When to Use New Building Materials
When working with homeowners to plan exterior restoration projects, Heritage staff is often discussing how to best undergo the project with a preservation approach. Preservationists commonly look to repair, rather than replace, as the first course of action. Not only does this preserve the original building materials and embodied energy, it is often the least expensive approach. However, there are times that it does not make sense to repair original materials and then we must advise on the best replacements. It is safe to assume that replacing material “in kind” or with the same type of product will almost always be approved. But, there are times when a newer building material can meet our preservation guidelines but provide the homeowner with a longer lasting repair job. The cost to use newer products is sometimes higher, but pays for itself in the long run with less maintenance over the lifetime of the material.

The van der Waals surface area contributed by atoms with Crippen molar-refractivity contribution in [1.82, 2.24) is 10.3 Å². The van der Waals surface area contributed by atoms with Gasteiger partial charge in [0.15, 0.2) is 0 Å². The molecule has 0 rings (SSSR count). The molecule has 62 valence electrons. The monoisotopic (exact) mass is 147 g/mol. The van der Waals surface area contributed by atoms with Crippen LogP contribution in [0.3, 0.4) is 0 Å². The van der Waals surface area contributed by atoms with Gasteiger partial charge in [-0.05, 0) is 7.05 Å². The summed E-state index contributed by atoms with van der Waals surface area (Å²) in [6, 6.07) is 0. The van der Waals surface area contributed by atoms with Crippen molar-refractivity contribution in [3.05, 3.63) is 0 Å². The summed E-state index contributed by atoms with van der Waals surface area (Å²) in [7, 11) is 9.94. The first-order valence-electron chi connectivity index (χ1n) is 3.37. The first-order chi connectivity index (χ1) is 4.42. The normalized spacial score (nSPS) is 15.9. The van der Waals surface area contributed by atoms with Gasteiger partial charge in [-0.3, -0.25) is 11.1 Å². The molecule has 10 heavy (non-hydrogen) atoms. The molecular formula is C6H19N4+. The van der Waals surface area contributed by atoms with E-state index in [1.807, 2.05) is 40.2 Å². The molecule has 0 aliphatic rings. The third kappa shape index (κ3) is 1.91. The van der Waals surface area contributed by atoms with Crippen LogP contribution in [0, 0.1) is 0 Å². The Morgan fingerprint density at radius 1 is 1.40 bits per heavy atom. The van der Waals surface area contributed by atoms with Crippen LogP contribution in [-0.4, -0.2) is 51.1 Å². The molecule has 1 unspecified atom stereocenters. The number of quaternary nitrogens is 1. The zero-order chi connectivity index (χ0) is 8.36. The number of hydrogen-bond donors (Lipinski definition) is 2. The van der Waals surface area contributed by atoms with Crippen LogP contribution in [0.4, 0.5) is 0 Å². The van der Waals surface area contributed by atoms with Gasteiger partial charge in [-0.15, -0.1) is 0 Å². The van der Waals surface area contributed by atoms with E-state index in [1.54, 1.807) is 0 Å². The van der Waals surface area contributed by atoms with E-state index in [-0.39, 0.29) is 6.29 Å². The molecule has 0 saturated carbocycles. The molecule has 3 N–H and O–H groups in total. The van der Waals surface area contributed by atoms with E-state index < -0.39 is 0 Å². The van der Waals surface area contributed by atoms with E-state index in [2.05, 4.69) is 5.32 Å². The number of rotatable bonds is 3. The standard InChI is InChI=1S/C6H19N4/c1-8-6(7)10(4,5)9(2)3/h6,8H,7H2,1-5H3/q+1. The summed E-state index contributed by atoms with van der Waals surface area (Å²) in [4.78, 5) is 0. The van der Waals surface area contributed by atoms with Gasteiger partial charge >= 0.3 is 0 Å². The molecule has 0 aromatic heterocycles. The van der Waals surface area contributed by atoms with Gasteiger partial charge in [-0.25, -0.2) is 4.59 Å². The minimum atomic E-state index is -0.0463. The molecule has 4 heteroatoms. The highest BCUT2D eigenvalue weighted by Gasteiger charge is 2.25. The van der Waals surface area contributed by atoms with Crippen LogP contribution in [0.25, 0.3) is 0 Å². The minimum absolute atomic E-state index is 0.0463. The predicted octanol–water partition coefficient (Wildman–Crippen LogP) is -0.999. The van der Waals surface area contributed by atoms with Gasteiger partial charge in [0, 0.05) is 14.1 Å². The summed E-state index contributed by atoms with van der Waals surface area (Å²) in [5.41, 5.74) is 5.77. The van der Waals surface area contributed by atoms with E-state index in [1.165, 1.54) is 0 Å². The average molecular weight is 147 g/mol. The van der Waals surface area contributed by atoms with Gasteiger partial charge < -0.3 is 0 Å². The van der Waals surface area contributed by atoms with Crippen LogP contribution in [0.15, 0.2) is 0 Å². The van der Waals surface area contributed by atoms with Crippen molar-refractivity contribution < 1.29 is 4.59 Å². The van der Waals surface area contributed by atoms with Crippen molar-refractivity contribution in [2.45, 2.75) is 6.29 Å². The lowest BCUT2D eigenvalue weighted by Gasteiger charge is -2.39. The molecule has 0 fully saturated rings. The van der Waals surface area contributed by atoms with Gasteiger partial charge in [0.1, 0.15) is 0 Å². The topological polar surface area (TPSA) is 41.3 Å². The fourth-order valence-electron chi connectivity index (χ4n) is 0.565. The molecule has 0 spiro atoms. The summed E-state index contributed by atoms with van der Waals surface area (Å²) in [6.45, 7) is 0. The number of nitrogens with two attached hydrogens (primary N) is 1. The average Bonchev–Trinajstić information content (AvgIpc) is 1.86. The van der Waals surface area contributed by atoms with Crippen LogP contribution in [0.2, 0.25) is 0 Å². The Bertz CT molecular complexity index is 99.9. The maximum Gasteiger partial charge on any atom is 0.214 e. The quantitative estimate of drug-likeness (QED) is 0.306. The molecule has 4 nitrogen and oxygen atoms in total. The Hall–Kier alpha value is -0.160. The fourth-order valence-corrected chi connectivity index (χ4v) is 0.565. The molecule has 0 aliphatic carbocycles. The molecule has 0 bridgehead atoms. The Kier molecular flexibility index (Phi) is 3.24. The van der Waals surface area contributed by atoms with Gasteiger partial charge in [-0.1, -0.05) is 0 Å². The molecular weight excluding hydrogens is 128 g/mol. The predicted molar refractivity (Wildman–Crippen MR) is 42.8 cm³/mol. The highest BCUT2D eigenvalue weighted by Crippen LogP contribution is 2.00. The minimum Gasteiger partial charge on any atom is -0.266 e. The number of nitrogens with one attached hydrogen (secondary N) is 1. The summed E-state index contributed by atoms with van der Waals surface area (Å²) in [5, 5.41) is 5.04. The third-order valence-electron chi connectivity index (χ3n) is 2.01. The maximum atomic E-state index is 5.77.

Below are some examples.
The house above was sided with Hardie Board fiber cement siding for both the red lap and grey shake shingle in the peak.
Most of the original spindles on the porch above were missing but the few that remained served as a template for these fiber glass replacements.